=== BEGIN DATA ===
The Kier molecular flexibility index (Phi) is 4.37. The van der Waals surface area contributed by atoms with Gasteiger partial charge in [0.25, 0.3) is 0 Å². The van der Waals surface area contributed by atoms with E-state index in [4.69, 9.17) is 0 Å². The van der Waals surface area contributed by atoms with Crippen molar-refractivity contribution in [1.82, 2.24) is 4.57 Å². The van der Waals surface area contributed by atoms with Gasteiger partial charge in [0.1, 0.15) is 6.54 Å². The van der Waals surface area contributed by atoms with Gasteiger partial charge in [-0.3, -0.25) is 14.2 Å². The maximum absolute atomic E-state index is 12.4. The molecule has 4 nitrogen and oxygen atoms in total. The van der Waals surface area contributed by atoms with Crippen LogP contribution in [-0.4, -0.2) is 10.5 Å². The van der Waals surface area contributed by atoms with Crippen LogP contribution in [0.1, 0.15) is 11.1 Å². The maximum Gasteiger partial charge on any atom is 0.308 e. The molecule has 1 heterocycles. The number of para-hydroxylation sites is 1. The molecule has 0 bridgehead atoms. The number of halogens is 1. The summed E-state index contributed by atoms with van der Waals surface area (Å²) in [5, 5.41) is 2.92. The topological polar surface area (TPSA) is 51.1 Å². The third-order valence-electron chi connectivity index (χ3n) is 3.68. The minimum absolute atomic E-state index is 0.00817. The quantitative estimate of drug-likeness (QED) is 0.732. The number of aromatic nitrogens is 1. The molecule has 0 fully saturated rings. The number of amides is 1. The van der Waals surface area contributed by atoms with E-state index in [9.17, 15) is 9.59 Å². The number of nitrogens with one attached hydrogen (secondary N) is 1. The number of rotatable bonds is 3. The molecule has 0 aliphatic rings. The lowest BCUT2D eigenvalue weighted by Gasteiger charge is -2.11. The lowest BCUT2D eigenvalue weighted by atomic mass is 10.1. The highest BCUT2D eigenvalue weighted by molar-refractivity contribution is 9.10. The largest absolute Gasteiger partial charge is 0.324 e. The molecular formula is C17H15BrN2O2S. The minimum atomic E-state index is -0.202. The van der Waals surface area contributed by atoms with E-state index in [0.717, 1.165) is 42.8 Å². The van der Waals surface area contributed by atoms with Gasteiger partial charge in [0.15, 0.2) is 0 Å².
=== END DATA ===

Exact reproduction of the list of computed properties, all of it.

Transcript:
The Kier molecular flexibility index (Phi) is 4.37. The van der Waals surface area contributed by atoms with Gasteiger partial charge in [0.25, 0.3) is 0 Å². The van der Waals surface area contributed by atoms with E-state index in [4.69, 9.17) is 0 Å². The van der Waals surface area contributed by atoms with Crippen molar-refractivity contribution in [1.82, 2.24) is 4.57 Å². The van der Waals surface area contributed by atoms with Gasteiger partial charge in [0.1, 0.15) is 6.54 Å². The van der Waals surface area contributed by atoms with Gasteiger partial charge in [-0.3, -0.25) is 14.2 Å². The maximum absolute atomic E-state index is 12.4. The molecule has 4 nitrogen and oxygen atoms in total. The van der Waals surface area contributed by atoms with Crippen LogP contribution in [-0.4, -0.2) is 10.5 Å². The van der Waals surface area contributed by atoms with Crippen LogP contribution in [0.1, 0.15) is 11.1 Å². The maximum Gasteiger partial charge on any atom is 0.308 e. The molecule has 1 heterocycles. The number of para-hydroxylation sites is 1. The molecule has 0 bridgehead atoms. The number of halogens is 1. The summed E-state index contributed by atoms with van der Waals surface area (Å²) in [5, 5.41) is 2.92. The topological polar surface area (TPSA) is 51.1 Å². The third-order valence-electron chi connectivity index (χ3n) is 3.68. The minimum absolute atomic E-state index is 0.00817. The quantitative estimate of drug-likeness (QED) is 0.732. The number of aromatic nitrogens is 1. The molecule has 0 fully saturated rings. The number of amides is 1. The van der Waals surface area contributed by atoms with E-state index in [9.17, 15) is 9.59 Å². The number of nitrogens with one attached hydrogen (secondary N) is 1. The number of rotatable bonds is 3. The molecule has 0 aliphatic rings. The lowest BCUT2D eigenvalue weighted by Gasteiger charge is -2.11. The lowest BCUT2D eigenvalue weighted by atomic mass is 10.1. The highest BCUT2D eigenvalue weighted by molar-refractivity contribution is 9.10. The largest absolute Gasteiger partial charge is 0.324 e. The molecular formula is C17H15BrN2O2S. The minimum atomic E-state index is -0.202. The van der Waals surface area contributed by atoms with E-state index in [0.717, 1.165) is 42.8 Å². The van der Waals surface area contributed by atoms with Gasteiger partial charge in [0.15, 0.2) is 0 Å².